Zanu PF bequeaths Zimbabweans grinding poverty

Despite modest recovery, Zimbabwe’s economy is literally disintegrating right in front of our eyes — the poverty figures released by the Zimbabwe National Statistics Agency (Zimstat) for 2011/12 bear testimony to this.

Candid Comment by Dingilizwe Ntuli

The foundations of the country’s economy have long rotted away under President Robert Mugabe and Zanu PF’s ruinous 33-year rule plunging millions of ordinary Zimbabweans into abject poverty.

Poverty is defined by the dictionary as the state or condition of having little or no money, goods, or means of support. According to Zimstat, the overall poverty rate has reached a record high of 63% with Zimbabwe’s estimated population of 13 million vastly classified as poor and 16% living in extreme poverty.

The poverty rate in Matabeleland North province is now the highest in the country at a shocking 81,7% followed by Mashonaland Central with 75,4% and Mashonaland West 72,4%. Bulawayo has the least poverty rate in the country at 34,5% while Harare has 35,7%.

But just how did we get to these frightening levels of poverty having inherited a relatively prosperous economy at Independence in 1980?

Zimbabwe is endowed with vast mineral resources and yet the depths of poverty are increasing every year as the economy regresses. Why have we not used these rich natural resources to improve the lives of citizens?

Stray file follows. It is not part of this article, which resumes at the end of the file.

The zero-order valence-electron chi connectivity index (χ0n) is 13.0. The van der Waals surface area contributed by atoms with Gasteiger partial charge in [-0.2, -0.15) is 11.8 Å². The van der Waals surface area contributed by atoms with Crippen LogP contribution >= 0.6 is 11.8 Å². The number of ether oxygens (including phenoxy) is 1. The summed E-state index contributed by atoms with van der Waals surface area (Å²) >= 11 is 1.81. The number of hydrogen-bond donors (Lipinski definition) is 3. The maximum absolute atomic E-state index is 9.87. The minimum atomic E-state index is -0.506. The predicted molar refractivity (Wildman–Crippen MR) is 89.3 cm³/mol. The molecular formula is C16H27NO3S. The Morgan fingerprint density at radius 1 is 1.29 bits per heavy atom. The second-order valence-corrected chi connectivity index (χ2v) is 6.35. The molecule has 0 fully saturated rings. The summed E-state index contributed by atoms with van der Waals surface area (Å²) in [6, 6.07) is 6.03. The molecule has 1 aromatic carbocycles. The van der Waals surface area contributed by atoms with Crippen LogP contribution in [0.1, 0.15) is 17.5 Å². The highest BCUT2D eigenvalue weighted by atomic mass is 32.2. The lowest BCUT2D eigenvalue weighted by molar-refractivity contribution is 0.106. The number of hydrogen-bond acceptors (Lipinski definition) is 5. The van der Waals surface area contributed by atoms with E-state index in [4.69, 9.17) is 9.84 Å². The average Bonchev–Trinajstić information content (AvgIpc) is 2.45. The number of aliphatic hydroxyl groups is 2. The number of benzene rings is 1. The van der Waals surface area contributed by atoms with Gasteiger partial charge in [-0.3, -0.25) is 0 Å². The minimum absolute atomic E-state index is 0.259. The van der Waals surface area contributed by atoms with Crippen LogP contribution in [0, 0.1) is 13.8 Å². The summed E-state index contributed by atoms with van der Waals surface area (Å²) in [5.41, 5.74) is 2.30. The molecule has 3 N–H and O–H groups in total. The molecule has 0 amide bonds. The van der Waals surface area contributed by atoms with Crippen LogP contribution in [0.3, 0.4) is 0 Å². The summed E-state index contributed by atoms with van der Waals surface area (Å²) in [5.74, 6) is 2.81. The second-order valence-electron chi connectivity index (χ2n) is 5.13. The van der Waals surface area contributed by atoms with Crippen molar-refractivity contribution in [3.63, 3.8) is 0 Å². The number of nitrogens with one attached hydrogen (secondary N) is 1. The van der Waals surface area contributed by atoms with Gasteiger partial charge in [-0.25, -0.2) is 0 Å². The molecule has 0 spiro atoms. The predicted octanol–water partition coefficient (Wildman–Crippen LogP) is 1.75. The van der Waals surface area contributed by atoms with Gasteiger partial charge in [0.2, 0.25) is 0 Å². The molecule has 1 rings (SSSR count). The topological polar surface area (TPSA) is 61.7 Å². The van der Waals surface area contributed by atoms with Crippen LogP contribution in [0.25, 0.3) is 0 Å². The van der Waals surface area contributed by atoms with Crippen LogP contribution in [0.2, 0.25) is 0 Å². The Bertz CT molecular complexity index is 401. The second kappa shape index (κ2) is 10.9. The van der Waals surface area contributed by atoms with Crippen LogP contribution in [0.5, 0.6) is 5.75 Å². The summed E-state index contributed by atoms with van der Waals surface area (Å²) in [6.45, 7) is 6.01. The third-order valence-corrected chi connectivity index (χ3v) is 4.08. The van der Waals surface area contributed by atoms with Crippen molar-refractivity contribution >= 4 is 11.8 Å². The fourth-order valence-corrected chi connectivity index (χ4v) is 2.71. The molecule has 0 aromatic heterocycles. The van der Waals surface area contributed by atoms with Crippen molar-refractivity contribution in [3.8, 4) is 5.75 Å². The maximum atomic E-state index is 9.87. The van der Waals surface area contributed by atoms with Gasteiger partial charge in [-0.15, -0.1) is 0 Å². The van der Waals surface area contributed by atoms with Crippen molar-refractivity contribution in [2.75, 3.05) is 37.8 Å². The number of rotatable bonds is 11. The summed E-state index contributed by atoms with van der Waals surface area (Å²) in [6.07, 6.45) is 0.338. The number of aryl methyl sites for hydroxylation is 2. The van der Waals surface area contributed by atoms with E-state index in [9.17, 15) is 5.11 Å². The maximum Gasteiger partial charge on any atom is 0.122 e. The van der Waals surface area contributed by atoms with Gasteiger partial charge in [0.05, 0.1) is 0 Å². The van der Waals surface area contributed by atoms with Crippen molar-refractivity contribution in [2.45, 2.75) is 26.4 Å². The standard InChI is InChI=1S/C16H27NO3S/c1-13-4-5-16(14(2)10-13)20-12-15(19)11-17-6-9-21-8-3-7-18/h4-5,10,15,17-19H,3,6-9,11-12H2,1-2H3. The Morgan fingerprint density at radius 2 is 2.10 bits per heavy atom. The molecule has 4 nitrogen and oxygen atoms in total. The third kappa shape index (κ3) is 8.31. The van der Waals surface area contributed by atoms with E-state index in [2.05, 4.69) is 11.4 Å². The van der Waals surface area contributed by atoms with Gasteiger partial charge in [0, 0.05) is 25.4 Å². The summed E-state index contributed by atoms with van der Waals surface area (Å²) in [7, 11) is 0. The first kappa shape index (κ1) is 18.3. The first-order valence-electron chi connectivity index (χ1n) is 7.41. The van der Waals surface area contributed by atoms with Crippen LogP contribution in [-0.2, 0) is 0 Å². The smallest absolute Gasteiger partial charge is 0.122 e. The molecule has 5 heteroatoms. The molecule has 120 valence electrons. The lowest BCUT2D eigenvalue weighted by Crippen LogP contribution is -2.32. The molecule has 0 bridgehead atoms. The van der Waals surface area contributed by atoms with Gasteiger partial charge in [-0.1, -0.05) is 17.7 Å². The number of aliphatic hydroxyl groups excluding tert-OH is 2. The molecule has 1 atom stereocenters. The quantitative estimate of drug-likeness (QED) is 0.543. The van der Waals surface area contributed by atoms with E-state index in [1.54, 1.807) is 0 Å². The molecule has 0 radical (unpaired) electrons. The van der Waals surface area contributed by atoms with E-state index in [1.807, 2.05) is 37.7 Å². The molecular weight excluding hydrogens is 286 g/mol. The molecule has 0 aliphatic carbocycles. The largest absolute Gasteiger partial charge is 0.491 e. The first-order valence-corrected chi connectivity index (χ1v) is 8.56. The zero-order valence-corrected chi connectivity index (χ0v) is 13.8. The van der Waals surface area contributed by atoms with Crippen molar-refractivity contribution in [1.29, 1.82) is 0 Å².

Corruption and poor governance, which Mugabe has allowed to flourish in his successive governments by deliberately turning a blind eye, have given way to poor policies that created limited employment opportunities and ruined infrastructure resulting in poor resource exploitation.

Poverty can only be fought in the presence of strong institutions and equitable distribution of resources. Many developmental programmes have never been fully implemented because funds would end up in the pockets of corrupt government officials.

Because of Mugabe’s seeming reluctance to punish corrupt officials over the years, a culture of impunity developed and this created a society with a small influential and powerful political elite and a poor majority.

The lack of transparency in the mining and sale of diamonds from Marange is a case in point. Everything is done in secrecy with only a privileged few in the know.
Political violence, intimidation and the absence of the rule of law have also contributed to rising poverty and social decline in the country forcing the International Monetary Fund to freeze aid and many charitable organisations abandoning their operations in Zimbabwe.

Unemployment has reached about 85%, tourism has declined and hospitals and schools function on shoe-string budgets.

While there may not be many Zimbabweans dying of hunger or sleeping in the streets, the majority are languishing in an intolerable situations from which they cannot extricate themselves.

Instead of taking serious and pragmatic steps to find solutions to reduce poverty, Mugabe’s response has been to point the blame elsewhere — sanctions imposed on him and his inner circle.